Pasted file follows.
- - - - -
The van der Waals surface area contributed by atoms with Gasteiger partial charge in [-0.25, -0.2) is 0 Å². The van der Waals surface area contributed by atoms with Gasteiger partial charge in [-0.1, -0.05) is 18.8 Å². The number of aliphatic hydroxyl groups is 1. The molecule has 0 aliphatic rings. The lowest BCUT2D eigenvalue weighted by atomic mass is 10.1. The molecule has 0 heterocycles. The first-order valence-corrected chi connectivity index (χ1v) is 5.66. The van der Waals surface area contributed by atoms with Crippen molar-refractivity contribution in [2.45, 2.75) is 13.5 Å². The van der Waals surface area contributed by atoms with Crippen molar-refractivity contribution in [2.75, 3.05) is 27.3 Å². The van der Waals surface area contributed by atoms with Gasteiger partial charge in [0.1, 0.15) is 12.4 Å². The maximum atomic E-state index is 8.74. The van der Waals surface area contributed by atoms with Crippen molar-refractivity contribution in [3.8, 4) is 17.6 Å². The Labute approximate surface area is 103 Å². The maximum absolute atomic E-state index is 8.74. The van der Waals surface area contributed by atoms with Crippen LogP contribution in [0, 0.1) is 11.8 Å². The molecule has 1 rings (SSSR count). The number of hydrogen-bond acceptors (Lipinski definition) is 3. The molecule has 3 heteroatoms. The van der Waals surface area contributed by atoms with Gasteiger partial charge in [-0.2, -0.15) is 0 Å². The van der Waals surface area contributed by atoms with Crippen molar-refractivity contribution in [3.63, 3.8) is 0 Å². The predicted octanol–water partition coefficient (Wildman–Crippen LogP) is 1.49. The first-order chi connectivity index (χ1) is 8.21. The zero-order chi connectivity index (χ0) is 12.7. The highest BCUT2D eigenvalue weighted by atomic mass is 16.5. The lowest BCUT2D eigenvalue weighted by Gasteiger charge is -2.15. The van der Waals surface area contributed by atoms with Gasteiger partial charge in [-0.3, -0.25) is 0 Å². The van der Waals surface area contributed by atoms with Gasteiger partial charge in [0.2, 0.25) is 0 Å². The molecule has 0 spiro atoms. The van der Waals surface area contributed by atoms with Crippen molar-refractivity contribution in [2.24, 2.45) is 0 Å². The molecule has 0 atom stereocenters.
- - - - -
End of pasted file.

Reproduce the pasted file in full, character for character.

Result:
The van der Waals surface area contributed by atoms with Gasteiger partial charge in [-0.25, -0.2) is 0 Å². The van der Waals surface area contributed by atoms with Gasteiger partial charge in [-0.1, -0.05) is 18.8 Å². The number of aliphatic hydroxyl groups is 1. The molecule has 0 aliphatic rings. The lowest BCUT2D eigenvalue weighted by atomic mass is 10.1. The molecule has 0 heterocycles. The first-order valence-corrected chi connectivity index (χ1v) is 5.66. The van der Waals surface area contributed by atoms with Crippen molar-refractivity contribution in [2.45, 2.75) is 13.5 Å². The van der Waals surface area contributed by atoms with Crippen molar-refractivity contribution in [2.75, 3.05) is 27.3 Å². The van der Waals surface area contributed by atoms with Gasteiger partial charge in [0.1, 0.15) is 12.4 Å². The maximum atomic E-state index is 8.74. The van der Waals surface area contributed by atoms with Crippen molar-refractivity contribution in [3.8, 4) is 17.6 Å². The Labute approximate surface area is 103 Å². The maximum absolute atomic E-state index is 8.74. The van der Waals surface area contributed by atoms with Crippen LogP contribution in [0, 0.1) is 11.8 Å². The molecule has 1 rings (SSSR count). The number of hydrogen-bond acceptors (Lipinski definition) is 3. The molecule has 3 heteroatoms. The van der Waals surface area contributed by atoms with Gasteiger partial charge in [-0.2, -0.15) is 0 Å². The van der Waals surface area contributed by atoms with Crippen molar-refractivity contribution in [3.63, 3.8) is 0 Å². The predicted octanol–water partition coefficient (Wildman–Crippen LogP) is 1.49. The first-order chi connectivity index (χ1) is 8.21. The zero-order chi connectivity index (χ0) is 12.7. The highest BCUT2D eigenvalue weighted by atomic mass is 16.5. The lowest BCUT2D eigenvalue weighted by Gasteiger charge is -2.15. The van der Waals surface area contributed by atoms with Gasteiger partial charge in [-0.3, -0.25) is 0 Å². The van der Waals surface area contributed by atoms with Gasteiger partial charge in [0.2, 0.25) is 0 Å². The molecule has 0 spiro atoms. The van der Waals surface area contributed by atoms with Crippen molar-refractivity contribution in [2.24, 2.45) is 0 Å². The molecule has 0 atom stereocenters.